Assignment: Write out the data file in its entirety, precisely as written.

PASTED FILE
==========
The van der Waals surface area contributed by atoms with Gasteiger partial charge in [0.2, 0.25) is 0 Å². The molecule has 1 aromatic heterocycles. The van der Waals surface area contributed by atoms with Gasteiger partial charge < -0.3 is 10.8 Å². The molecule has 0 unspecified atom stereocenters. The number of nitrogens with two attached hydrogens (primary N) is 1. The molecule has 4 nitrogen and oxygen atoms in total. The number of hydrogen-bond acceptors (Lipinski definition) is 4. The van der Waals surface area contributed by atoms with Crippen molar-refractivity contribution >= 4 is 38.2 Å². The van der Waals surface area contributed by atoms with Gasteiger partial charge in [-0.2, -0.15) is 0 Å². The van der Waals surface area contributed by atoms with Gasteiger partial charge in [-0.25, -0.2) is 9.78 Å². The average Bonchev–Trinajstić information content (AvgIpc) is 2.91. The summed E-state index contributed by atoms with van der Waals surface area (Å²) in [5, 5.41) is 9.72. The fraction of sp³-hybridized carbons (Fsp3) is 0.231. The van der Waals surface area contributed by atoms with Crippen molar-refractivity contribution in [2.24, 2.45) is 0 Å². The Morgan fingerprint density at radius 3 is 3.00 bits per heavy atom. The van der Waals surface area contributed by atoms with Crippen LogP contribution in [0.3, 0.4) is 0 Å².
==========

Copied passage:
The van der Waals surface area contributed by atoms with Gasteiger partial charge in [0.2, 0.25) is 0 Å². The molecule has 1 aromatic heterocycles. The van der Waals surface area contributed by atoms with Gasteiger partial charge < -0.3 is 10.8 Å². The molecule has 0 unspecified atom stereocenters. The number of nitrogens with two attached hydrogens (primary N) is 1. The molecule has 4 nitrogen and oxygen atoms in total. The number of hydrogen-bond acceptors (Lipinski definition) is 4. The van der Waals surface area contributed by atoms with Crippen molar-refractivity contribution >= 4 is 38.2 Å². The van der Waals surface area contributed by atoms with Gasteiger partial charge in [-0.2, -0.15) is 0 Å². The van der Waals surface area contributed by atoms with Gasteiger partial charge in [-0.25, -0.2) is 9.78 Å². The average Bonchev–Trinajstić information content (AvgIpc) is 2.91. The summed E-state index contributed by atoms with van der Waals surface area (Å²) in [5, 5.41) is 9.72. The fraction of sp³-hybridized carbons (Fsp3) is 0.231. The van der Waals surface area contributed by atoms with Crippen molar-refractivity contribution in [2.24, 2.45) is 0 Å². The Morgan fingerprint density at radius 3 is 3.00 bits per heavy atom. The van der Waals surface area contributed by atoms with Crippen LogP contribution in [0.3, 0.4) is 0 Å².